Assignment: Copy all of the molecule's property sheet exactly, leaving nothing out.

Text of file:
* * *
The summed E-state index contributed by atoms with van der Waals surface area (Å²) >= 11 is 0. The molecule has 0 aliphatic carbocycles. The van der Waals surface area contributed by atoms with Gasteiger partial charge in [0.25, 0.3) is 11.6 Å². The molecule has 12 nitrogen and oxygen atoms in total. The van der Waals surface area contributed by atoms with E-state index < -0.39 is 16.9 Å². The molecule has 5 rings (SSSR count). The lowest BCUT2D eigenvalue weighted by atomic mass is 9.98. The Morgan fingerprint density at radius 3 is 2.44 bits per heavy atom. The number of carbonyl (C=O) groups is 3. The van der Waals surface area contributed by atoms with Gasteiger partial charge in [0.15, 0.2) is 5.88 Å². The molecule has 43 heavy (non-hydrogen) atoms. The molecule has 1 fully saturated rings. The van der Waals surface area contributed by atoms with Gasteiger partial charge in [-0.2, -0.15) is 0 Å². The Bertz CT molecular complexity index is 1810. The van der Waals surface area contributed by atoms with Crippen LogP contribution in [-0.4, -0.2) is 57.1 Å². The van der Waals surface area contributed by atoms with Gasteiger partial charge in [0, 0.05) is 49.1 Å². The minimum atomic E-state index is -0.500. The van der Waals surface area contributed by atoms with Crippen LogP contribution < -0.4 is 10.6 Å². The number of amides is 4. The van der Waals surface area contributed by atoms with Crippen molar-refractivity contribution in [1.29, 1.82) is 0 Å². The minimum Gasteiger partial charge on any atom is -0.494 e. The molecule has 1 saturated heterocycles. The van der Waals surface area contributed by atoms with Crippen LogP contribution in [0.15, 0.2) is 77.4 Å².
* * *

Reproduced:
The summed E-state index contributed by atoms with van der Waals surface area (Å²) >= 11 is 0. The molecule has 0 aliphatic carbocycles. The van der Waals surface area contributed by atoms with Gasteiger partial charge in [0.25, 0.3) is 11.6 Å². The molecule has 12 nitrogen and oxygen atoms in total. The van der Waals surface area contributed by atoms with E-state index < -0.39 is 16.9 Å². The molecule has 5 rings (SSSR count). The lowest BCUT2D eigenvalue weighted by atomic mass is 9.98. The Morgan fingerprint density at radius 3 is 2.44 bits per heavy atom. The number of carbonyl (C=O) groups is 3. The van der Waals surface area contributed by atoms with Gasteiger partial charge in [0.15, 0.2) is 5.88 Å². The molecule has 43 heavy (non-hydrogen) atoms. The molecule has 1 fully saturated rings. The van der Waals surface area contributed by atoms with Gasteiger partial charge in [-0.2, -0.15) is 0 Å². The Bertz CT molecular complexity index is 1810. The van der Waals surface area contributed by atoms with Crippen LogP contribution in [-0.4, -0.2) is 57.1 Å². The van der Waals surface area contributed by atoms with Gasteiger partial charge in [0, 0.05) is 49.1 Å². The minimum atomic E-state index is -0.500. The van der Waals surface area contributed by atoms with Crippen LogP contribution < -0.4 is 10.6 Å². The number of amides is 4. The van der Waals surface area contributed by atoms with Crippen molar-refractivity contribution in [1.29, 1.82) is 0 Å². The minimum Gasteiger partial charge on any atom is -0.494 e. The molecule has 1 saturated heterocycles. The van der Waals surface area contributed by atoms with Crippen LogP contribution in [0.15, 0.2) is 77.4 Å².